Trails have existed on site for many years and is still used by wildlife in the area. Tracks and scat are often found along the trail. We also find many types of berries that are not only yummy for humans; big and little creatures enjoy them as well.

Traditionally, many Métis relied on hunting to provide food and materials for clothing and tools. Although the bison hunts provided the majority of their sustenance, the Métis would also spend time hunting and trapping other animals like moose, deer, coyotes, rabbits, and porcupine.

Women would gather berries and medicinal plants to sustain them for the winter. Saskatoon berries were often used in pemmican, which was sold to travelers and newcomers to the area as a “go to” meal during hunting, trapping and travelling.

To hunt and trap animals other than bison, the Métis needed to be skilled in tracking these animals. Identifying their scat was a great way to know what animals were in the vicinity and what foods they may have been eating. Identifying scat was also a way to avoid any dangerous or unwanted confrontation.

Li pchi shmayn walking trail

A FAMILY LOOKING OUT OVER A RIVER

Li pchi shmayn walking trail is a 700 m hiking trail, winds its way along the ridge overlooking the South Saskatchewan River and valley. Along the way you will find fun interactive activity and informational panels.

Due to severe riverbank erosion, portions of the trail have been altered or closed. Please respect barriers, fencing and safety signs. Review the safety procedures to be on the safe side!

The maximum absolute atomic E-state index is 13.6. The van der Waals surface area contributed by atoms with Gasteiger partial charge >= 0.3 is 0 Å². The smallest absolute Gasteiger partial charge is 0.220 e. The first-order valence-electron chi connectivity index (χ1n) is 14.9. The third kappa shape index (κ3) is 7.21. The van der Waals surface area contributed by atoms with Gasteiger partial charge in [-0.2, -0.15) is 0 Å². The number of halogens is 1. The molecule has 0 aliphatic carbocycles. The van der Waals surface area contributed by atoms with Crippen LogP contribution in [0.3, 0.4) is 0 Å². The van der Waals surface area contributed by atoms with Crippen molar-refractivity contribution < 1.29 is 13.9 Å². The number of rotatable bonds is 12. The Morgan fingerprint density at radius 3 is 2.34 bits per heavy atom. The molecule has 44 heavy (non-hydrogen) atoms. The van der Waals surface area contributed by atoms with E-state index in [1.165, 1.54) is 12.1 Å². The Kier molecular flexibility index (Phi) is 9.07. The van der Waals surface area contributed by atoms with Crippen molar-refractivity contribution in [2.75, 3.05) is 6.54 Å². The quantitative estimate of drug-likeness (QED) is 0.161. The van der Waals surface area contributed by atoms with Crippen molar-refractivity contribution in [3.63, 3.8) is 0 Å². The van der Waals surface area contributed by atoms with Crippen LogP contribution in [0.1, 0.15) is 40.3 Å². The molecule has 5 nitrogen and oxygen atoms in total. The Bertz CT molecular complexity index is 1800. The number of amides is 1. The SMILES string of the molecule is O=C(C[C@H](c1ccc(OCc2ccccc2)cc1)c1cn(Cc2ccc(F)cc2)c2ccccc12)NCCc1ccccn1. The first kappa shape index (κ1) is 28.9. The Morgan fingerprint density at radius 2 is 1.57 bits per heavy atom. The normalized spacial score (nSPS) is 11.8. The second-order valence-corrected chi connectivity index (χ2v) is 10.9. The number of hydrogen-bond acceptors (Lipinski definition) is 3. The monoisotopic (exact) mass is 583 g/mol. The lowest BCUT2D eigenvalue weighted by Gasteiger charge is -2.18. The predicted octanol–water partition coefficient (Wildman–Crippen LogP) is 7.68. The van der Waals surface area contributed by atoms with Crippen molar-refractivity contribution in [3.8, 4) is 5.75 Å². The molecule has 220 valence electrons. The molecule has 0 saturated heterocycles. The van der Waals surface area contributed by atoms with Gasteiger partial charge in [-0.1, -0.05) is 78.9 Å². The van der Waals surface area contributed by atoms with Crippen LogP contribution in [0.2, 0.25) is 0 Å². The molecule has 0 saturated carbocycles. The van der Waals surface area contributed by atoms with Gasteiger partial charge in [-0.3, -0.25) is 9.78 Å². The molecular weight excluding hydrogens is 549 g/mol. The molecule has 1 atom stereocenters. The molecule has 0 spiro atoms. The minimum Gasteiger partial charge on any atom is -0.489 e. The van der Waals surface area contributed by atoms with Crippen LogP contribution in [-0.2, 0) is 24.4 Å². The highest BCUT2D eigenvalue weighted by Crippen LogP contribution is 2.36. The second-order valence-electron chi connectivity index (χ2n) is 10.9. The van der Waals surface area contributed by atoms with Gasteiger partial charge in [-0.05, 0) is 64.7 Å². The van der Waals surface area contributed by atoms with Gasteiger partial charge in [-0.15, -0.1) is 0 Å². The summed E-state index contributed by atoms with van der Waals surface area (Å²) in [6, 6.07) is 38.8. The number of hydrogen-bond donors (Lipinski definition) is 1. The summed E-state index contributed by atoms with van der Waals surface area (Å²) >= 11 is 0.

Accessible near the cemetery and along the route to the Caron home.

Distance: 700 M

Mission Ridge Walking Trail

The Mission Ridge Walking Trail is bordered by the lasting markers of the river lot system. Imagine yourself in the battle as you walk through the open plains. This is where Louis Riel, Gabriel Dumont and many other Métis soldiers made their last stand.

Distance: 444 m

Carlton Trail (via Rectory path)

Visitors walking along the Carlton Trail.

To this day there is a remaining section of the historic red river cart trail that was once a main trade route linking Fort Garry to Fort Edmonton. The trail straddles the East Village of Batoche on its journey towards the ferry crossing of the South Saskatchewan River. This trail begins west of the rectory.

Distance: 1.4 km

Black bears, along with many other mammals, inhabit the South Saskatchewan River Valley at this site. Please stay on the trail, and keep your eyes and ears open for these cohabitants of Batoche. If you see a bear along the trail, slowly and quietly leave the area and give the bear its space.